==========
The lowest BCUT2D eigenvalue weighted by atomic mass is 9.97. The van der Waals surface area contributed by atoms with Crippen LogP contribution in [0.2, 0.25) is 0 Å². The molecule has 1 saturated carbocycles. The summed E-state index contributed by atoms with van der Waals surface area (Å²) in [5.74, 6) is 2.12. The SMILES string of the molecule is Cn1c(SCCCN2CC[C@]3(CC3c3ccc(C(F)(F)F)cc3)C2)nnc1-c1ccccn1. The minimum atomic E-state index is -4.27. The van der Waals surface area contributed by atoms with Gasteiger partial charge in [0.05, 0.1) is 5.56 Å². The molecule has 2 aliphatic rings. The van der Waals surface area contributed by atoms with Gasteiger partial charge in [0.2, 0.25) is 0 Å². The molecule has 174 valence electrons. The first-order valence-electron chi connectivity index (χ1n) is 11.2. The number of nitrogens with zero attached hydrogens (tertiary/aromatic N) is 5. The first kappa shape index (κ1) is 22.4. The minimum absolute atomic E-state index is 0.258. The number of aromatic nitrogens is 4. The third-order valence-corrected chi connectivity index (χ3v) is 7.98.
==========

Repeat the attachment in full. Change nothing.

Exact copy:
The lowest BCUT2D eigenvalue weighted by atomic mass is 9.97. The van der Waals surface area contributed by atoms with Crippen LogP contribution in [0.2, 0.25) is 0 Å². The molecule has 1 saturated carbocycles. The summed E-state index contributed by atoms with van der Waals surface area (Å²) in [5.74, 6) is 2.12. The SMILES string of the molecule is Cn1c(SCCCN2CC[C@]3(CC3c3ccc(C(F)(F)F)cc3)C2)nnc1-c1ccccn1. The minimum atomic E-state index is -4.27. The van der Waals surface area contributed by atoms with Gasteiger partial charge in [0.05, 0.1) is 5.56 Å². The molecule has 2 aliphatic rings. The van der Waals surface area contributed by atoms with Gasteiger partial charge in [0.2, 0.25) is 0 Å². The molecule has 174 valence electrons. The first-order valence-electron chi connectivity index (χ1n) is 11.2. The number of nitrogens with zero attached hydrogens (tertiary/aromatic N) is 5. The first kappa shape index (κ1) is 22.4. The minimum absolute atomic E-state index is 0.258. The number of aromatic nitrogens is 4. The third-order valence-corrected chi connectivity index (χ3v) is 7.98.